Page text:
Where possible one should consider deferring a sale of an asset until after the New Year. CGT payable on a gain arising on a disposal in the period 1 January to 30 November 2019 is due on 15 December 2019. If the gain is realised say in January 2020, then the CGT is not payable until 15 December 2020. Also, for any assets which are “underwater”, you may wish to crystallise the loss before 31 December 2019 so that the loss will be allowed against 2019 gains. Certain rules apply regarding the generation of artificial losses, so care needs to be taken in this regard.


If you are an employer, you can provide your employees with a once-off gift or voucher up to €500 per annum, which is not subject to PAYE, USC or PRSI.


In situations where employees or directors have an outstanding loan from a company at the end of the year, the company may be required to pay income tax to the Revenue Commissioners at a rate of 20% of the amount of the loan that is owed at 31 December. If the loan is repaid to the company, the company receives a refund of the income tax paid.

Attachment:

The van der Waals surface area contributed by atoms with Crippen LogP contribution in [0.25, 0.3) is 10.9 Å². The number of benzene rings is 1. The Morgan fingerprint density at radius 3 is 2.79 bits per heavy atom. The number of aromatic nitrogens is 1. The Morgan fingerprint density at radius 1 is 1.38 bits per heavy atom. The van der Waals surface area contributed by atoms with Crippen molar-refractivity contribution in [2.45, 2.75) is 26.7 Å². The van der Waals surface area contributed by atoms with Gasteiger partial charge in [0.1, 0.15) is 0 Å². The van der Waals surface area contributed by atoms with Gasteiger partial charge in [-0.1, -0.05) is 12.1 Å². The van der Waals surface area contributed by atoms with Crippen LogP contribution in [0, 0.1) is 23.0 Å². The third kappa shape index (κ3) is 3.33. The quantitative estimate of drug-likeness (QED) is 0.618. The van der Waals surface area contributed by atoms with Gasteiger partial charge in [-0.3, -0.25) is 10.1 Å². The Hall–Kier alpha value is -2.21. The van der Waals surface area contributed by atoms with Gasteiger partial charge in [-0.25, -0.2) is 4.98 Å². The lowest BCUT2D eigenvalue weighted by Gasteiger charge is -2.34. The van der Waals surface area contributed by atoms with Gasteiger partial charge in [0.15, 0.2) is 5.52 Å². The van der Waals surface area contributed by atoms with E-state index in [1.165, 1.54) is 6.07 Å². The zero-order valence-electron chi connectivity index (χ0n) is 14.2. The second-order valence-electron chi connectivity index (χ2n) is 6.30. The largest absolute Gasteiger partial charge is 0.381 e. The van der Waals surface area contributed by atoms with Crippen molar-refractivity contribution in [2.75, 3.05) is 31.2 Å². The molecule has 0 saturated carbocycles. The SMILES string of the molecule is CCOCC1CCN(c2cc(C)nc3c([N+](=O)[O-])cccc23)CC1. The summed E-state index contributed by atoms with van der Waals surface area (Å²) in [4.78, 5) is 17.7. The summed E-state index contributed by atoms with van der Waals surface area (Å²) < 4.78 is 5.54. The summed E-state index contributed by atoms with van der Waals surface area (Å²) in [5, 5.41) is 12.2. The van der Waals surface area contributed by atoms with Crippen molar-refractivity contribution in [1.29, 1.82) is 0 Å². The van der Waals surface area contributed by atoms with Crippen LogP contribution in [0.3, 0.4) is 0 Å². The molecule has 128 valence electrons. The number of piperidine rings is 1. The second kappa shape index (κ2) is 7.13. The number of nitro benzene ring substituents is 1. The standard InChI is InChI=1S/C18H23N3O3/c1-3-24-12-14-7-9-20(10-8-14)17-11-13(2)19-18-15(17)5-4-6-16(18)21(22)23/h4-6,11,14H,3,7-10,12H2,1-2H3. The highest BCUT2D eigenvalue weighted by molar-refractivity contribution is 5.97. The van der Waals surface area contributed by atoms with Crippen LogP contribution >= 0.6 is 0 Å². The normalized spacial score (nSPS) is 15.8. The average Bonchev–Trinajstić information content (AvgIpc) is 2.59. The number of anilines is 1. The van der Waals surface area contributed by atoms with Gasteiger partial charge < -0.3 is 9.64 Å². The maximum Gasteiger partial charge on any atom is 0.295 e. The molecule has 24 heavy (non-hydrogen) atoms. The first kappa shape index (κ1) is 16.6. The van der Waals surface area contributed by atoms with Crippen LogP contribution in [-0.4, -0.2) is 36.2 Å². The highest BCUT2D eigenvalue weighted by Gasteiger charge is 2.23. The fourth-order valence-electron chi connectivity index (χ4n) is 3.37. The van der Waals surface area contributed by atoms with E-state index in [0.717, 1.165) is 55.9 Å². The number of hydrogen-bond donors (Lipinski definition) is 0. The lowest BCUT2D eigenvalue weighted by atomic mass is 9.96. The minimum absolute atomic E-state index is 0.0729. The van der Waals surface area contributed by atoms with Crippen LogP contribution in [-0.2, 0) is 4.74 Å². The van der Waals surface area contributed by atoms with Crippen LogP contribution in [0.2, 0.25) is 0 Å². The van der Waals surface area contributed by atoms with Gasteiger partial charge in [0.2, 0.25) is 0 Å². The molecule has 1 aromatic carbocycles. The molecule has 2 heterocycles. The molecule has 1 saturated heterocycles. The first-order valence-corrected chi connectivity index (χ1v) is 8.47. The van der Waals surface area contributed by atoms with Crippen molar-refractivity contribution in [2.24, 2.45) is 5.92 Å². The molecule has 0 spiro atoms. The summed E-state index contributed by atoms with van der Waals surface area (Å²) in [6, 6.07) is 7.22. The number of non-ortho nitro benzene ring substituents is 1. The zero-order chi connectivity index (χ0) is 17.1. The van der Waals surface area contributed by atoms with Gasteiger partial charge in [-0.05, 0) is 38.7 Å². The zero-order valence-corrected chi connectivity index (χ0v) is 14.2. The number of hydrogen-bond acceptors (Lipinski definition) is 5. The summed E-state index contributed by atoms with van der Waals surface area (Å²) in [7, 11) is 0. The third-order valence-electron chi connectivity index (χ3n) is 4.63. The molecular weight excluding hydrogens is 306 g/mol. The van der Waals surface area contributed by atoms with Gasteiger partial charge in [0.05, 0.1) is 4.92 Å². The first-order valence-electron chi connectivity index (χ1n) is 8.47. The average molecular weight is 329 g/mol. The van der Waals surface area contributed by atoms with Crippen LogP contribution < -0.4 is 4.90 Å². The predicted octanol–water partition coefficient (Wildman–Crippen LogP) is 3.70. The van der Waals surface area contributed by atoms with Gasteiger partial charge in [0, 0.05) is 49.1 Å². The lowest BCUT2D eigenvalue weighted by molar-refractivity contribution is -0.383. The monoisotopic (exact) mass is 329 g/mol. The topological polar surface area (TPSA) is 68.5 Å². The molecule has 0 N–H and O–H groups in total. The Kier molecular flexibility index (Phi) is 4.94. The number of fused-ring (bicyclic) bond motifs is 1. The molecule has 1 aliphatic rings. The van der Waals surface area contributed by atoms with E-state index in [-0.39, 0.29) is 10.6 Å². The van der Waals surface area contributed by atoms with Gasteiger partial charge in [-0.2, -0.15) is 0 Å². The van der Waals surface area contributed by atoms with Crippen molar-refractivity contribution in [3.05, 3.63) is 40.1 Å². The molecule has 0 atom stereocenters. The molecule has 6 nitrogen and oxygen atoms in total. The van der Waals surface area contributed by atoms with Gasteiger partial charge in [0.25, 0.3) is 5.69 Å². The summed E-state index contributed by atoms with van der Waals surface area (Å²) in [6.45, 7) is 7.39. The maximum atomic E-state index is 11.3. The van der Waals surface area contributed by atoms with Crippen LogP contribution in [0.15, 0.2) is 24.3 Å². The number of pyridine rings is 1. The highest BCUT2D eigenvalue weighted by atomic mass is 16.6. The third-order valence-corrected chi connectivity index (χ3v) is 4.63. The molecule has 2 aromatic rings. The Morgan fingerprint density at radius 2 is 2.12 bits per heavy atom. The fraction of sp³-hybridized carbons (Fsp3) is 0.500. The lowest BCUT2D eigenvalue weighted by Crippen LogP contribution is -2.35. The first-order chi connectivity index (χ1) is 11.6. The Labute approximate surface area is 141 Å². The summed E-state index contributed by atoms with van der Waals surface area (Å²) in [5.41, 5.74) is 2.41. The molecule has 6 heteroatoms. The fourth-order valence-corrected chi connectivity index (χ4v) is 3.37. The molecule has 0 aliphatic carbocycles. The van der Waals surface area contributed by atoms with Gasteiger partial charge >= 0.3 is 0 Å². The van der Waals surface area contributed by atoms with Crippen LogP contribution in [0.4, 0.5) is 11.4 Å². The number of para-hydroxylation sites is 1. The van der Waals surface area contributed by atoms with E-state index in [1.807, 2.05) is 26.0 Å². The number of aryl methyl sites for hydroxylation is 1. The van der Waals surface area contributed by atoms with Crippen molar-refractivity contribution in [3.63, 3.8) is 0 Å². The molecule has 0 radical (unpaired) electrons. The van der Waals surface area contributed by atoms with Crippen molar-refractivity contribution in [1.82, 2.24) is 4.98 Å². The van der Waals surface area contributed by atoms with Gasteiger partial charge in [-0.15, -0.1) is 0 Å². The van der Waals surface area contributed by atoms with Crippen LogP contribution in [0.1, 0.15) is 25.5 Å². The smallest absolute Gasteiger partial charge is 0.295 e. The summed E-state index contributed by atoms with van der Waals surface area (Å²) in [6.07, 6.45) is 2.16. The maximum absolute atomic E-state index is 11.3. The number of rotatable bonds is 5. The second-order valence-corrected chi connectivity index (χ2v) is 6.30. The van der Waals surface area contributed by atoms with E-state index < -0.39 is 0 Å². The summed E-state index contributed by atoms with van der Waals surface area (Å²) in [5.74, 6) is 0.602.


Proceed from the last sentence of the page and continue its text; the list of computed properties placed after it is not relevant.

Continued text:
If you are in a position where you have a company loan, it may be worth considering paying back the loan before the year-end to avoid the company having to pay the 20% income tax.


If you incurred a trading loss, you could elect to have the trading loss offset against other income earned in the year, and if applicable your spouse’s income. However, there is a two-year time limit to claim such loss relief. For trading losses incurred in 2017, the claim for the loss relief against other income must be submitted to the Revenue Commissioners by 31 December 2019.


If you receive income in 2019 and the income qualifies as artist exempt income, an application should be made to the Revenue Commissioners by 31 December 2019. If the claim is not submitted by the end of the year, you could lose out on the exemption for 2019.